Two of the AFC’s long-time powerhouses got better Thursday night, potentially solidifying their chances of chasing yet another Lombardi Trophy in 2012.
New England, in my eyes, retained its standing as the favorites for a repeat shot at the Super Bowl with their maneuverings. Normally more of a threat to trade down, New England got aggressive and jumped up in trying to fill the defensive deficiencies that dogged the team last season.
In landing defensive end Chandler Jones and linebacker Dont’a Hightower, the Patriots are much better on defense than they were when the day started.
Pittsburgh didn’t have to do any wheeling-and-dealing to win the night. As other teams traded up and down before the Steelers’ pick came up, Stanford guard David DeCastro inexplicably dropped into their laps.
Mike Tomlin’s crew needed to solidify the offensive line and they managed to do so with the draft’s best guard at pick 24.
Though they’re a ways away from challenging Pittsburgh and New England, I also like what the Browns did. Our team blogger mock had them going running back-wide receiver in the first. I had a feeling if that happened they were a strong bet to try and get quarterback Brandon Weeden in the second. They instead went Richardson-Weeden and there are definitely enough wide receivers on the board for them to go that way in the second.
My brother is a huge fan of what our hometown Vikings did as well. I loved the trade with Cleveland. Moving back one pick, adding three late-rounders and still getting Matt Kalil was a great, no-brainer move.
I like the Vikings’ aggressiveness in trading into the back end of round one, as well, though there are guys I would have rather seen them take with the second pick like Cordy Glenn, one of the wide receivers or even Courtney Upshaw or Janoris Jenkins.
Harrison Smith might have been the best safety available, but I don’t think his upside is high enough to warrant a trade up for a team that still has lots of holes. Nonetheless, Minnesota’s additions on Thursday night are a step in the right direction for a team desperately in need of an injection of youth in several spots.
Dallas and Arizona are two more teams who grabbed potential studs to fill problem spots. The Cowboys, in particular, have improved what had been a terrible secondary in 2011. Morris Claiborne will be a great addition in the Big-D.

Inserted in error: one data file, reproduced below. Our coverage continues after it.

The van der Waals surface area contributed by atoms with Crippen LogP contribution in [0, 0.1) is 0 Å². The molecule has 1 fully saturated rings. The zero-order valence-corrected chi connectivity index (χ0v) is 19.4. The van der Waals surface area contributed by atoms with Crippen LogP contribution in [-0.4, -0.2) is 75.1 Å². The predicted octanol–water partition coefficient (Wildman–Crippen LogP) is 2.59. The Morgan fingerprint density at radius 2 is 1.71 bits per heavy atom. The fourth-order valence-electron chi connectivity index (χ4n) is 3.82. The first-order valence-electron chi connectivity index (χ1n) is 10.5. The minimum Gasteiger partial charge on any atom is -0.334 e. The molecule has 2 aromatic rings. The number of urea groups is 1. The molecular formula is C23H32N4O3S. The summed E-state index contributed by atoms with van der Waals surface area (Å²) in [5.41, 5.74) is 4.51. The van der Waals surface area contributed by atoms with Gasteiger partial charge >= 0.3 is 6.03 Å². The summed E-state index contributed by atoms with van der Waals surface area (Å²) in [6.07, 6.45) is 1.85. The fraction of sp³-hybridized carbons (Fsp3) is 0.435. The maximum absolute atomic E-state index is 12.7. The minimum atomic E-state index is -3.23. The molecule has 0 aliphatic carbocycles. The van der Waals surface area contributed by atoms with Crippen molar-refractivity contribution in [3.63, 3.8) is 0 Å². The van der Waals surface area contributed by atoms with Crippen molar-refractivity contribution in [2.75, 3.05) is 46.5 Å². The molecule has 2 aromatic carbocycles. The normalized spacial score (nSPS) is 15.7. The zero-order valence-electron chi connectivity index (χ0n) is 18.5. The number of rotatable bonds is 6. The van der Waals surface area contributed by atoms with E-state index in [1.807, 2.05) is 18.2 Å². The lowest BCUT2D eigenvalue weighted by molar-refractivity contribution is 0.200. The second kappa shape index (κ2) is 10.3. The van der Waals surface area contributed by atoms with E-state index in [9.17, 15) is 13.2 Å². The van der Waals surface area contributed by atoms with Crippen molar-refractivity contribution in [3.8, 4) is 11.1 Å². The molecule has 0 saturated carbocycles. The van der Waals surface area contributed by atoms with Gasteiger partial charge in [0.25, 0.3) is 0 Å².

There were some questionable moves Thursday night as well. I initially thought the Seattle Seahawks reached tremendously in selecting West Virginia defensive end Bruce Irvin. Even the Seahawk blogger community seems to have at least mixed feelings about the pick.
On the upside, the team was able to trade down and grab a couple mid-round picks. On the downside, Irvin had received hardly a mention as a possible first-round pick. But after doing a little reading, it’s clear Irvin has top-notch potential as a pass rusher.
I’ve read reports indicating that there were at least a handful of other teams looking at him in the first half of day one. He’s got a tough background and many character questions to answer. But if he keeps his head on straight, Seattle may get the last laugh on this pick.
Other teams that reached in the first include Miami, who grabbed the talented-but-raw Ryan Tannehill at number eight, and San Francisco, who thought more highly of Illinois wide receiver A.J. Jenkins than many more highly-touted prospects left on the board. No doubt the team needs a quarterback. It has for a long time. But while Bruce Ireland says experience is the only thing separating Tannehill from Andrew Luck or Robert Griffin III, that seems like a bit of a stretch to me.
We’re also not crazy about the picks of Kansas City (Dontari Poe, defensive tackle) and the New York Jets (Quinton Coples, defensive end). Poe and Coples both have the potential to prove us wrong, but both also measured better during the draft combine and workouts than they played on Saturdays while in college.